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The first work of art that a visitor sees when walking into The Modern's downstairs galleries is Robert Motherwell's Stephen's Iron Crown (1981). While the painting is rendered in simple black and white, the subject matter remains somewhat ambiguous. As it turns out, this piece is a nod to the literary influence of James Joyce upon Motherwell and his work.
Robert Motherwell grew up with a very prestigious education, and it began at an early age. He recalls being told stories by his grandfather which, he later realized, were paraphrased versions of Paradise Lost or Greek myths. By the time he was ten, Motherwell was spending the majority of his allowance on books at his local bookstore. He even claimed in an interview with Paul Cummings that he "read a book a day, from the time I was seven until I was twenty-seven." Motherwell also noted that "all my life, next to paintings, I like books the best."
This love of art and literature led him to study philosophy at Stanford and Harvard before beginning the doctoral program in Art History at Columbia, where he studied under the renowned art historian Meyer Schapiro and socialized with Surrealist artists on a regular basis. The time that Motherwell spent with the Surrealists proved to be incredibly influential on his artistic process. Specifically, he became interested in the process of automatism, or abtract "automatic" doodling that Surrealists would often use to tap into their unconscious. One example of this is Motherwell's Drunk with Turpentine series, in which he did automatism with oil paint that had been thinned-out with turpentine to the consistency of ink.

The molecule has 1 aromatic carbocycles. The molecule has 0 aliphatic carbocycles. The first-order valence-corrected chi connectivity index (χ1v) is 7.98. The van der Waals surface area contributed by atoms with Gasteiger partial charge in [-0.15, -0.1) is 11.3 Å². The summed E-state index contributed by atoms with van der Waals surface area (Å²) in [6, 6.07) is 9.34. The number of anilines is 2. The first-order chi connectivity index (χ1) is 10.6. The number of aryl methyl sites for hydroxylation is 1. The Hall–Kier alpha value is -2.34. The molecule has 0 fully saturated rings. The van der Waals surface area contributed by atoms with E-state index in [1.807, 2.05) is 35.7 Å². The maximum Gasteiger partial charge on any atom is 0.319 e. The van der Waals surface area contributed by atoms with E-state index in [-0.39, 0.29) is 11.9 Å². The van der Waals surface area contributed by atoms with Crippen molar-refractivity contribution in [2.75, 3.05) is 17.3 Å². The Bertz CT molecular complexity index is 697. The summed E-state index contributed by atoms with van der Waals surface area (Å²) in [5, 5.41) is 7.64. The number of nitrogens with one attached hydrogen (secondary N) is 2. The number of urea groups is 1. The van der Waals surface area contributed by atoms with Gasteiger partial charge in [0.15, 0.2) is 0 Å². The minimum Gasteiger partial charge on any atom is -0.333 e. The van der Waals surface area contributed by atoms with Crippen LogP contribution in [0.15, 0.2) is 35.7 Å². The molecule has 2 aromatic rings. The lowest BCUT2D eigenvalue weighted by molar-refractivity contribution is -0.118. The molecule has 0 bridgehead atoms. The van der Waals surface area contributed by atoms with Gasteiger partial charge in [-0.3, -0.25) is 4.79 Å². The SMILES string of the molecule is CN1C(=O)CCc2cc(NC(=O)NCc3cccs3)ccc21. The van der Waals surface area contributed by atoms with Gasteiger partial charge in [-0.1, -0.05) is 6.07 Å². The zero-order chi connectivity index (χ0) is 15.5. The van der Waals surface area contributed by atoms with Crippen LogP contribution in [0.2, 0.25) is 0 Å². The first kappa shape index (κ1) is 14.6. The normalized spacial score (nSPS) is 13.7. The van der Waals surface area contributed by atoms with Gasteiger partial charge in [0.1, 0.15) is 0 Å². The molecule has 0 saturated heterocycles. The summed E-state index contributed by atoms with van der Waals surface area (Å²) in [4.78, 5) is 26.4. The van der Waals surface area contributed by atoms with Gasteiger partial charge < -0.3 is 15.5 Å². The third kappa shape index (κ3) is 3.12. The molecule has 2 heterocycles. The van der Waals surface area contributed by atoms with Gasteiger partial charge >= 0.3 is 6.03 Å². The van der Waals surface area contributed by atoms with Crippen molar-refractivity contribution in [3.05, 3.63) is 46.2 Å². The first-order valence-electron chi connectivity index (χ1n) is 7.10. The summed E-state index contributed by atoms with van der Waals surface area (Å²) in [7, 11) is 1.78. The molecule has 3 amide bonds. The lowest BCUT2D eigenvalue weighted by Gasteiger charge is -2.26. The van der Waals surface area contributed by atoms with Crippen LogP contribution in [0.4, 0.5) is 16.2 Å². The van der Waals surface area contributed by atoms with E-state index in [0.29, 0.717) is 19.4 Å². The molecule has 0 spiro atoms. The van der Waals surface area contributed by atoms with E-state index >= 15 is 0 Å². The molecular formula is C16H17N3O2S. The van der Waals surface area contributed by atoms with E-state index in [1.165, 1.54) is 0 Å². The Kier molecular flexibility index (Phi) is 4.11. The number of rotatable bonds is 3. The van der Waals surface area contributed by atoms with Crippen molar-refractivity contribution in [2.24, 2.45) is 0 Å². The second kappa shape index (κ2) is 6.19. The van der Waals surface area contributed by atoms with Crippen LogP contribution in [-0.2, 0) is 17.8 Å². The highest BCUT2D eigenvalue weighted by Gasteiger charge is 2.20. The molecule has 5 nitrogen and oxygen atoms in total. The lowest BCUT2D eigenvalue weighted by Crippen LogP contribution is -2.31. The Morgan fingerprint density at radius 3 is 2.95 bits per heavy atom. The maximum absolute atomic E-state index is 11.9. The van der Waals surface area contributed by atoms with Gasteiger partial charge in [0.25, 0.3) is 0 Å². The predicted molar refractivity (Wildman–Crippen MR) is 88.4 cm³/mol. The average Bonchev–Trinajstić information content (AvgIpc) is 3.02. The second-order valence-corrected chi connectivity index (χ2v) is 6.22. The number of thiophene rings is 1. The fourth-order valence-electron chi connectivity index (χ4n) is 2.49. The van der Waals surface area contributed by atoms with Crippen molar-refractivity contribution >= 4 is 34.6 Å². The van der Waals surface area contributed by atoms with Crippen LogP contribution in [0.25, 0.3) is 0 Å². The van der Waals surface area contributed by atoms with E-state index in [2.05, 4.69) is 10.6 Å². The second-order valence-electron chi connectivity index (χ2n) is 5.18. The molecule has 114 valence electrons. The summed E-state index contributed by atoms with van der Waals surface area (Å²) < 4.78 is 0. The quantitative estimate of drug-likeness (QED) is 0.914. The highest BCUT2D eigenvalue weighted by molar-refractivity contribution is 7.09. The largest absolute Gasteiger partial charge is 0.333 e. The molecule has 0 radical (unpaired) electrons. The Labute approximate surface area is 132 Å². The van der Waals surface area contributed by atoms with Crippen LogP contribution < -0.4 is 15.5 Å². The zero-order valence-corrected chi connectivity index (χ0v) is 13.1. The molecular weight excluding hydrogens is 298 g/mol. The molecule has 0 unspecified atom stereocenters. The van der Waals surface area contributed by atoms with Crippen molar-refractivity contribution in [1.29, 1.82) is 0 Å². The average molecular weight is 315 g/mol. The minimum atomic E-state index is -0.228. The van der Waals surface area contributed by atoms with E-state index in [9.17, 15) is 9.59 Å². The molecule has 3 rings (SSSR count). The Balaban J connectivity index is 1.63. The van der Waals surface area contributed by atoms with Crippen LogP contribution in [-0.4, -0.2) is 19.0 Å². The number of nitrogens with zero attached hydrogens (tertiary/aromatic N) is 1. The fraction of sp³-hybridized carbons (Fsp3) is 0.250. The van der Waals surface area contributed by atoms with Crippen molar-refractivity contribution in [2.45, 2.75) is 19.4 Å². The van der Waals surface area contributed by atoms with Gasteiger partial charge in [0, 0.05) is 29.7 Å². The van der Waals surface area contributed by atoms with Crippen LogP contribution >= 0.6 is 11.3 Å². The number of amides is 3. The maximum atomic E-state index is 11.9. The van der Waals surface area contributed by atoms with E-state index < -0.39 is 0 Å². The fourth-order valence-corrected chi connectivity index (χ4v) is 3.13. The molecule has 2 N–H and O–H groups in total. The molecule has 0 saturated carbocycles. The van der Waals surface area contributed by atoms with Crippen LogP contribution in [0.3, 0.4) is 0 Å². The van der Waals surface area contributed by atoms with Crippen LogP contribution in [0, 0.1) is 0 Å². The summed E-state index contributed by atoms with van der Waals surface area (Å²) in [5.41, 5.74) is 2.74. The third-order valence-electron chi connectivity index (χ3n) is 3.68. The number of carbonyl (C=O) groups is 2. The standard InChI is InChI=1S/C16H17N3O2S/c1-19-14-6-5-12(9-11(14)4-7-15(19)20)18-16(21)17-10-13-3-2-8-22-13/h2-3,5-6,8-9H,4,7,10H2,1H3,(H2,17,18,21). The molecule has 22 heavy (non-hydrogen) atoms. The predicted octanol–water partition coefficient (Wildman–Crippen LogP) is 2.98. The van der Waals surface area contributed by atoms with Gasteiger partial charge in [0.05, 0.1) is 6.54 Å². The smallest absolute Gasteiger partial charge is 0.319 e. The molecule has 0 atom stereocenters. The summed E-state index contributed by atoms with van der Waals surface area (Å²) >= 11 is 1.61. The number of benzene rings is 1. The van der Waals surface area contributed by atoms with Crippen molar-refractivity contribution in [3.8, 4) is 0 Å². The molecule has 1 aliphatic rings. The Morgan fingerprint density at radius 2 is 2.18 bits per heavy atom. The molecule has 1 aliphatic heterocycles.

It should not be surprising that Motherwell identified with the writings of James Joyce, given his literary background and his fascination with the unconscious. Joyce often incorporated stream-of-consciousness and dream-associations into his style, characteristics which make his most famous work, Ulysses, a formidable read. In fact, Stephen's Iron Crown (1981) alludes to one of the main characters of Ulysses, Stephen Dedalus, whose name is derived from the Greek "stephanos" (meaning "crown") and who experiences an Absinthe-induced hallucination that features the crown of Stephen I, the first Christian king of Hungary.
Because of their similar stream-of-consciousness styles, several of Motherwell's abstract sketches and multiple titles from his Drunk with Turpentine series refer to Joyce or his books. For example, Bloomsday references the Irish holiday that commemorates the life and work of Joyce, (a holiday which is still celebrated annually in Dublin every June 16.) Motherwell's Study for Shem the Penman #9 and Finnegan's Wake VII With Green (at left) both refer to the character of Shem from Joyce's novel, Finnegan's Wake. Mulligan's Tower and Drunk with Turpentine Series (Stephen's Gate) are further references to Ulysses, and Beside the Sea No. 24 alludes to Joyce's Portrait of the Artist as a Young Man, where the main character (also named Stephen Dedalus) experiences an epiphany that inspires him to become an artist.
Motherwell went on to produce a series of etchings to accompany a 1988 edition of Ulysses, and many of his Joyce-inspired sketches were collected and published as The Dedalus Sketchbooks later that year.
(Note: All works of art referenced in this post are part of The Modern's permanent collection. The Modern houses one of the largest collections of Motherwell's art in existence today, which includes over 70 pieces by the artist.)